Financial resources doesn’t always reduce worry, at least not when it comes to health-related issues. That was part of the findings from a Fidelity study of millionaires, which analyzed investors’ attitudes and behaviors.

The 11th Millionaire Outlook Study, which surveyed a total of 2,026 investors, including 1,102 millionaires, found that millionaires and non-millionaires alike are most worried about their health.

Health-related concerns accounted for the largest proportion of their overall stress across the four areas of total well-being included in the study (health, financial, work and life), the study found. It pointed out that more than one-third of non-millionaire and millionaire investors have health-related concerns.

The study found that of the millionaires who reported higher levels of stress, fewer than half feel confident about their health vs. 86% of those who report lower stress levels.

Moreover, millionaires who reported higher stress levels were also six times more concerned about paying for health care than less affluent respondents and cite planning for these expenses in retirement as one of their top investment goals.

Optimism about the 12-month outlook is at its lowest level since the Fidelity Millionaire Outlook Confidence Index began in 2006 and dropped 14 points since last year. The study suggests there might be a possible link to investors’ stress and their aggregate outlook on the economy, stock market, value of real estate, and consumer and business spending.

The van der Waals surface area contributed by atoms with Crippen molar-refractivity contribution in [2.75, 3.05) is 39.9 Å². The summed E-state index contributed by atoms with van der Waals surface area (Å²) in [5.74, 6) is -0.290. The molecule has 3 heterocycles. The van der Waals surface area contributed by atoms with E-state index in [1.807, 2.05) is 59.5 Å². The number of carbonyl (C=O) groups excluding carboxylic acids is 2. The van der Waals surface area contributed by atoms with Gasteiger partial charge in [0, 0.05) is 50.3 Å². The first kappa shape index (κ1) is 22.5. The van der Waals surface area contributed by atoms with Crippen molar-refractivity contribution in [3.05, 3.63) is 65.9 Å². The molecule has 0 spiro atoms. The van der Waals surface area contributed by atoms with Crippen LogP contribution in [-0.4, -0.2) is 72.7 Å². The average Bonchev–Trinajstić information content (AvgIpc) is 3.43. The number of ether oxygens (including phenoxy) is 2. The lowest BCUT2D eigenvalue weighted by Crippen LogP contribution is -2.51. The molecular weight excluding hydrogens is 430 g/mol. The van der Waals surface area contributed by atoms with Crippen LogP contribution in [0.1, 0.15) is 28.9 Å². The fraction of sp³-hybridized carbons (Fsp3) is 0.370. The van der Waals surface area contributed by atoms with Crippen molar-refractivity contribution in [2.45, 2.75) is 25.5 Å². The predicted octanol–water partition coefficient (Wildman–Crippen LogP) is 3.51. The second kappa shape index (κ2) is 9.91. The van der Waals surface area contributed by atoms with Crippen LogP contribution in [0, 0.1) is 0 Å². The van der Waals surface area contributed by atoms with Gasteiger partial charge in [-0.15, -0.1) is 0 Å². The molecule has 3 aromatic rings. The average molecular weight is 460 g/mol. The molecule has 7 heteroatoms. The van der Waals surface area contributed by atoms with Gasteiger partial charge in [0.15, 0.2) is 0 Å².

It noted that there was a significant gap between investors’ current confidence and future confidence, when assessing several personal financial factors such as retirement savings, debt management and real estate.

The study also found a correlation between good financial habits and financial literacy. It revealed that non-millionaires and millionaires who reported lower stress levels were more confident in their future financial outlook and were significantly less concerned about not meeting their financial goals, indicating a healthier relationship with their finances overall. In addition, they share many financial habits: They have tighter control over their spending, are less likely to have debt, are more financially literate, and feel greater enjoyment from investing.

On the other hand, millionaires reporting higher levels of stress were 10 times more likely to worry about paying off debts and rate their financial knowledge and ability to manage their investments as lower than their peers, the study found.

Another key point the study highlighted is the emotional disconnect millionaire clients have with their financial advisors. It noted that more-stressed millionaires ranked their advisors lower when it comes to understanding their needs, and reported feeling underserved during critical life events, like the death of a loved one or sale of a home.

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